Team Penske president Tim Cindric says the American giant has no plans to expand beyond its current two-car Supercars effort, either in-house or with customer teams.
The now Shell V-Power Racing branded squad cut back from two cars to one when Penske took majority control in 2015, before upsizing again to two cars the following year.
Key rivals Triple Eight and Prodrive run three and four cars respectively, while the former also has close ties with several customers.
Cindric, who oversees Penske’s four-car IndyCar effort and two-car NASCAR program, says logistical factors mean two is the right number for its Supercars involvement.
“Two cars is where we’ll stay. I don’t see that changing for us,” Cindric told Supercars.com.
“It’s different to how we look at things in NASCAR. We’re at two and have been at three before and could be three again in the future if it’s the right situation.
“In this category, in my mind it’s either two or four because you get into sharing booms and garages and partnerships.
“You never say never, but we experienced it as a one-car team, being an odd-man out (sharing with Tekno in 2015).
“I think with having a race team half a world away, going beyond two cars wouldn’t be our best move.”
Tim Cindric with Fabian Coulthard in Perth
Penske’s Supercars foray initially included customer assistance from Prodrive that carried over from DJR’s previous arrangement before being discontinued last year.
The two teams have since gone their own way on development with the FG X Falcons, but have collaborated on feasibility studies for a Gen2 Mustang.
Adding customers of its own as an income stream has not been the Penske way in other categories and, according the Cindric, won’t be in Supercars either.
While its NASCAR effort includes a technical relationship with customer Wood Brothers Racing, that program is designed primarily to blood young driver Ryan Blaney.
The approach sets it apart from traditional Supercars heavyweights that have capitalised on success by selling technology throughout the field.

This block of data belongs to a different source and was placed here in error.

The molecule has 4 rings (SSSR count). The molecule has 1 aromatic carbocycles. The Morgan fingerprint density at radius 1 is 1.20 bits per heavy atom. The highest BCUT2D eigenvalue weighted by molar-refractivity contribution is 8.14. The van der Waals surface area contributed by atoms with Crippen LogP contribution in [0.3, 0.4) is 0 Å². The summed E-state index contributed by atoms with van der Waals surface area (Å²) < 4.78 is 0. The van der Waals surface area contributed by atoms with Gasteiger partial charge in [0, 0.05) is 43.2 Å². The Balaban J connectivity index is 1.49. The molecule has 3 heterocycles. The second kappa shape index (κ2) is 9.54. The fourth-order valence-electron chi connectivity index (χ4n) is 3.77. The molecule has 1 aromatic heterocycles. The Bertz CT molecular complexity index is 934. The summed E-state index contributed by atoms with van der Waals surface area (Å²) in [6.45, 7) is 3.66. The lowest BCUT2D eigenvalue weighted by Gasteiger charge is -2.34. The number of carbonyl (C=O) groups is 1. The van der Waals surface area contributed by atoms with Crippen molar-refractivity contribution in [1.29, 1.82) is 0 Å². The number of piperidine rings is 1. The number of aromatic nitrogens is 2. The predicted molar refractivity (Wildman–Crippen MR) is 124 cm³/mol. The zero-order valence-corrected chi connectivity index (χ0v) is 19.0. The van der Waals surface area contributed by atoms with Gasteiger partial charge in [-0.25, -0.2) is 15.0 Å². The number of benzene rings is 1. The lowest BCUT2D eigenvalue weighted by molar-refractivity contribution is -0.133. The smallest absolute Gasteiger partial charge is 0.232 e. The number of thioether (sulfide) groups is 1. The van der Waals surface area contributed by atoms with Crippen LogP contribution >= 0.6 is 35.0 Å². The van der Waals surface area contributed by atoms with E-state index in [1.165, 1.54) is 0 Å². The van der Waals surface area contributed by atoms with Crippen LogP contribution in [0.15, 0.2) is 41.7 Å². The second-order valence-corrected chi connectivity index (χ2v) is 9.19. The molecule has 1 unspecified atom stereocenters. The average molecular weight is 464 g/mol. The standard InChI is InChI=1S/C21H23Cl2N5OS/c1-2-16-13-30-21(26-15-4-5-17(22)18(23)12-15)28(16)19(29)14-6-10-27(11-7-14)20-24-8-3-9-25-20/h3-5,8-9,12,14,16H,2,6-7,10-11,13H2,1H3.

Walkinshaw built a large customer base while at the peak of its powers, while Triple Eight is the current powerhouse and will have even greater foothold with the Gen2 Commodore.
“We’re not here to run a racing business. We’re here to race cars,” said Cindric.
“Racing has never been an income stream for us. We try and operate on a break-even situation and that to us is a success.
“From an income perspective, we’re trying to sell trucks, engines and generator units in this country and using the race team to do that.
“We have 100s of customers at the track every weekend (in corporate suites) and the deals we do at the track are much bigger than any racing budget.
Shell V-Power Racing will stick to a two-car model
“In racing, any minute you take your eye away to service or produce things (for customers) your priority isn’t 100 percent focussed on making your team better.
“If we had customers, we’d look at that as a responsibility where customers have to come first. That’s how we operate in business. In racing that’s very hard to do.
“Fortunately we haven’t been in a position to have pay drivers and we haven’t been in a position to have customers with our race teams.”
Cindric however stressed that the team is open to supplying non-performance related items throughout the category if it improves efficiency or safety.
Notably, the team has already offered its leg protection tray to rival teams through manufacturer LSM Advanced Composites.
Cindric meanwhile insists that Penske is not against selling old chassis into the Dunlop Super2 Series, despite none of its cars having appeared in the class to date.
Although selling a car would create a customer relationship of sorts, releasing chassis into the second tier is seen as a different proposition to a full blown customer program.
“Once our depth gets to the point where we’re comfortable then we’ll sell a car, no problem,” he said.
“People have said there’s a policy on that but there’s not. I’d just rather have another car there and be prepared for an unexpected situation.
“All we try to avoid (with not having customers) is we don’t want to be in a position where we have to choose if our priority is to produce parts for our cars or someone else’s cars.
“It’s just not how we’re positioned.”